Though Japan initiated the conflict, and the two countries are now taking a hard-line stance with each other, it is China who is being picked on by some Western countries.
As China’s power of discourse remains weak in the international arena, its argument and explanation appear weak at times.
Fortunately, this theory that China is getting tough will reap nothing in Asia, just as the old “China threat” accusation did not. Such theories bring no benefits to Asia, but merely a few annoying conflicts.
China should stay cool-headed and self-possessed, since bearing the pressure of external public opinion is inevitable during its rise in power.
It should continue to gradually adjust its diplomatic framework in these ever-changing international circumstances.
China should not mind the misunderstanding by some Westerners, but will not let such attitudes curb its national growth, either.
This is a completely new subject facing China. Throughout modern history, China sought independence and development, and was never as powerful as it is today.
Therefore, it is still exploring ways of transforming its growing strength into external influence.
It has to come up with a clear and more mature strategy to present itself and win over international support for its growth.
As long as China stays strategically sober-minded and continues to respect others, it can gain their understanding, and leave little space for the “China gets tough” theory.
Japan lets pressure from foreign countries affect not only its economy and politics, but even its judiciary. The Japanese government on Sept. 25 released the captain of a Chinese fishing boat that was involved earlier in the month in collisions with Japan Coast Guard vessels off the disputed Senkaku Islands.
The unenviable role of speaking for the government on the case fell on the hapless Naha District Public Prosecutors Office. Its deputy chief told a news conference, “Considering the future of Japan-China relations, we decided it would not be appropriate to detain (the captain) any further for the continuation of the investigation.”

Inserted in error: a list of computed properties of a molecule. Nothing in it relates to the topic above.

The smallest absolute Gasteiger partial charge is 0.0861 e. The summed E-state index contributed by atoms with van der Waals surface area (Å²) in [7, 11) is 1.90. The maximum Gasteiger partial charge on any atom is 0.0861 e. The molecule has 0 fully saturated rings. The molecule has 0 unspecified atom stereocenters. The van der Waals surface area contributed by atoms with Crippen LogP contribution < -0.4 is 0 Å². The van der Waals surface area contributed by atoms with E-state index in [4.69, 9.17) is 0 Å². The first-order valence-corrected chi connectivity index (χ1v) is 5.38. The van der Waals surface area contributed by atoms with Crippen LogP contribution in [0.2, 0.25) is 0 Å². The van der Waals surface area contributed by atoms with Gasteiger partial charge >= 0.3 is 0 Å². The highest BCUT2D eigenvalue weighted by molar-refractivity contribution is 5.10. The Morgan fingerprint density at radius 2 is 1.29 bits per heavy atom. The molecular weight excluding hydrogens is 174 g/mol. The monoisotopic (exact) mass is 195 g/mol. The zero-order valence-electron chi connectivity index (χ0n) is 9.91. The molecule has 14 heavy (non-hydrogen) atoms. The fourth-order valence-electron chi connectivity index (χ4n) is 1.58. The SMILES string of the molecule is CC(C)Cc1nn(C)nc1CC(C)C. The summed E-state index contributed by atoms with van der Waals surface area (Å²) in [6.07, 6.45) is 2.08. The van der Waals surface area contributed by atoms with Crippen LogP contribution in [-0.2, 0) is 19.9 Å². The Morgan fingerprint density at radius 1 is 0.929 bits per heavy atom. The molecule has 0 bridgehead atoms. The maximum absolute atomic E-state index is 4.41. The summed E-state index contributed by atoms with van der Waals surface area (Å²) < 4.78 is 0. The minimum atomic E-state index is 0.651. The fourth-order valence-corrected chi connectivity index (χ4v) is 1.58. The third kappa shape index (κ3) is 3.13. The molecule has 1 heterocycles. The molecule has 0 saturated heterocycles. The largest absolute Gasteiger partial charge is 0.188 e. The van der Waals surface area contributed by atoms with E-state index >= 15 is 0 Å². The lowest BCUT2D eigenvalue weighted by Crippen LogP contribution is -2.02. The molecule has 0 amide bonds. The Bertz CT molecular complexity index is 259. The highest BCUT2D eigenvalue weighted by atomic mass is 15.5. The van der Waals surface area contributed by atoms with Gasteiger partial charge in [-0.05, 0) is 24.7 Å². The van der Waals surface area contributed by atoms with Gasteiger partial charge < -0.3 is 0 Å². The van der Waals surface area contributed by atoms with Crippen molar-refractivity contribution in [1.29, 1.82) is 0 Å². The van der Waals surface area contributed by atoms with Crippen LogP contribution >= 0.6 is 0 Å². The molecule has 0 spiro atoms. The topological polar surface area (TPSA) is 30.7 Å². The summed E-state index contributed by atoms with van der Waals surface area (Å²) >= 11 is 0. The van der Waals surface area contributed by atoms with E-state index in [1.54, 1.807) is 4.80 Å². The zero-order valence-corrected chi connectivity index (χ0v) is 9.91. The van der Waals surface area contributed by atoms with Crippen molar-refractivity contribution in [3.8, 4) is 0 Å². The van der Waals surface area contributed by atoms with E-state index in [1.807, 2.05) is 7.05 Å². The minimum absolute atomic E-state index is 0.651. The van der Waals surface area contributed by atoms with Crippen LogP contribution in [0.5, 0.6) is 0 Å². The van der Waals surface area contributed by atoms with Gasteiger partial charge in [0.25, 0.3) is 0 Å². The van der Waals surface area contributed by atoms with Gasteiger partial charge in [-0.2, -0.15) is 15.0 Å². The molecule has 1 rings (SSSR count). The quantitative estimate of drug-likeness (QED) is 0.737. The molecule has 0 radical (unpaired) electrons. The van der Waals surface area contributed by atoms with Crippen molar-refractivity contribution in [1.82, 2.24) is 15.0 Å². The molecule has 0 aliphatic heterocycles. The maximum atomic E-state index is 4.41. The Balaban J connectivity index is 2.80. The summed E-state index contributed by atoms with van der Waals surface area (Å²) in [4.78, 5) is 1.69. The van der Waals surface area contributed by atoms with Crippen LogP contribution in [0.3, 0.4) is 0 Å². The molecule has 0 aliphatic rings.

Beijing dispensed with all subtlety in banning exports of rare earth metals to Japan. Rare earth elements are dubbed “industry’s vitamins” because, even though only minute quantities of these substances are needed, high-tech products such as hybrid cars and digital cameras rely on them. China has a practical monopoly on global rare earth supply. Beijing was trying to undermine Japan’s high-tech industry.
The Chinese also discouraged people from traveling to Japan and buying Japanese goods. In Hebei province, Chinese authorities detained four Japanese construction company employees for allegedly taking videos of a military facility. The bitter row between Beijing and Tokyo was beginning to affect the Japanese economy and Japanese citizens.
Meantime, Chinese tourists are certainly not being coerced into buying electric rice cookers in Tokyo’s Akihabara district and posing happily for photos with Mount Fuji in the background. The tourists buy the cookers because these gadgets make perfect rice, and they climb Mount Fuji because they know they will enjoy spectacular views.
The economy is driven by pragmatism. Yet, Beijing has no qualms in blackmailing Tokyo by denying it access to needed natural resources and a market of 1.3 billion people.
The matter is made worse by the fact that the rule of law is not respected in China, which is under single-party authoritarian rule. Conceding too readily to Beijing’s demands will only encourage further arrogance. I am made acutely conscious of the risk of relying heavily on the Chinese economy and putting our country’s fate in China’s hands. China, after all, is only a “superpower-in-training” that is still unfamiliar with what is common sense to the rest of the mature world.
Beijing wasted no time in demanding an apology and compensation from Tokyo. This is not right, but getting angry won’t do us any good. While sympathizing with coast guard personnel who risk their lives to protect Japanese waters, we also need to take a good, hard look at the government’s less than exemplary diplomacy.